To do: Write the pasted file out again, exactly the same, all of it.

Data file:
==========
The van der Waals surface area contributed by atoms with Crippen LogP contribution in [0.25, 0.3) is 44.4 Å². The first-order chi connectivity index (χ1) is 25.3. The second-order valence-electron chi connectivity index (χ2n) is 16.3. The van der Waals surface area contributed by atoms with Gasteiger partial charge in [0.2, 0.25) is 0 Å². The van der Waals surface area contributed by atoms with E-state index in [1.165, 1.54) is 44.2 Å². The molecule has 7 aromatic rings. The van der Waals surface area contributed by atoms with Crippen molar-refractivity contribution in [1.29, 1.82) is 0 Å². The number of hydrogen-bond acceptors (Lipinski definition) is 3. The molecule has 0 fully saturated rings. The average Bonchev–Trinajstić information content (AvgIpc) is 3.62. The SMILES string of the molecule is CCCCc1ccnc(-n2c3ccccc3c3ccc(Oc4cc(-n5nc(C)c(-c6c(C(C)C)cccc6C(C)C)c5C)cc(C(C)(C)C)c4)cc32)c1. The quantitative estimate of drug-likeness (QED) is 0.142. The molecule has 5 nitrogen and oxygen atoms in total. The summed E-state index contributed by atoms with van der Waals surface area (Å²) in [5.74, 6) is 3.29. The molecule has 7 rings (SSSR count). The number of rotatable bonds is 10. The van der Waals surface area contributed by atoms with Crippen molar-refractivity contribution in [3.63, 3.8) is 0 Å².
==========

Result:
The van der Waals surface area contributed by atoms with Crippen LogP contribution in [0.25, 0.3) is 44.4 Å². The first-order chi connectivity index (χ1) is 25.3. The second-order valence-electron chi connectivity index (χ2n) is 16.3. The van der Waals surface area contributed by atoms with Gasteiger partial charge in [0.2, 0.25) is 0 Å². The van der Waals surface area contributed by atoms with E-state index in [1.165, 1.54) is 44.2 Å². The molecule has 7 aromatic rings. The van der Waals surface area contributed by atoms with Crippen molar-refractivity contribution in [1.29, 1.82) is 0 Å². The number of hydrogen-bond acceptors (Lipinski definition) is 3. The molecule has 0 fully saturated rings. The average Bonchev–Trinajstić information content (AvgIpc) is 3.62. The SMILES string of the molecule is CCCCc1ccnc(-n2c3ccccc3c3ccc(Oc4cc(-n5nc(C)c(-c6c(C(C)C)cccc6C(C)C)c5C)cc(C(C)(C)C)c4)cc32)c1. The quantitative estimate of drug-likeness (QED) is 0.142. The molecule has 5 nitrogen and oxygen atoms in total. The summed E-state index contributed by atoms with van der Waals surface area (Å²) in [5.74, 6) is 3.29. The molecule has 7 rings (SSSR count). The number of rotatable bonds is 10. The van der Waals surface area contributed by atoms with Crippen molar-refractivity contribution in [3.63, 3.8) is 0 Å².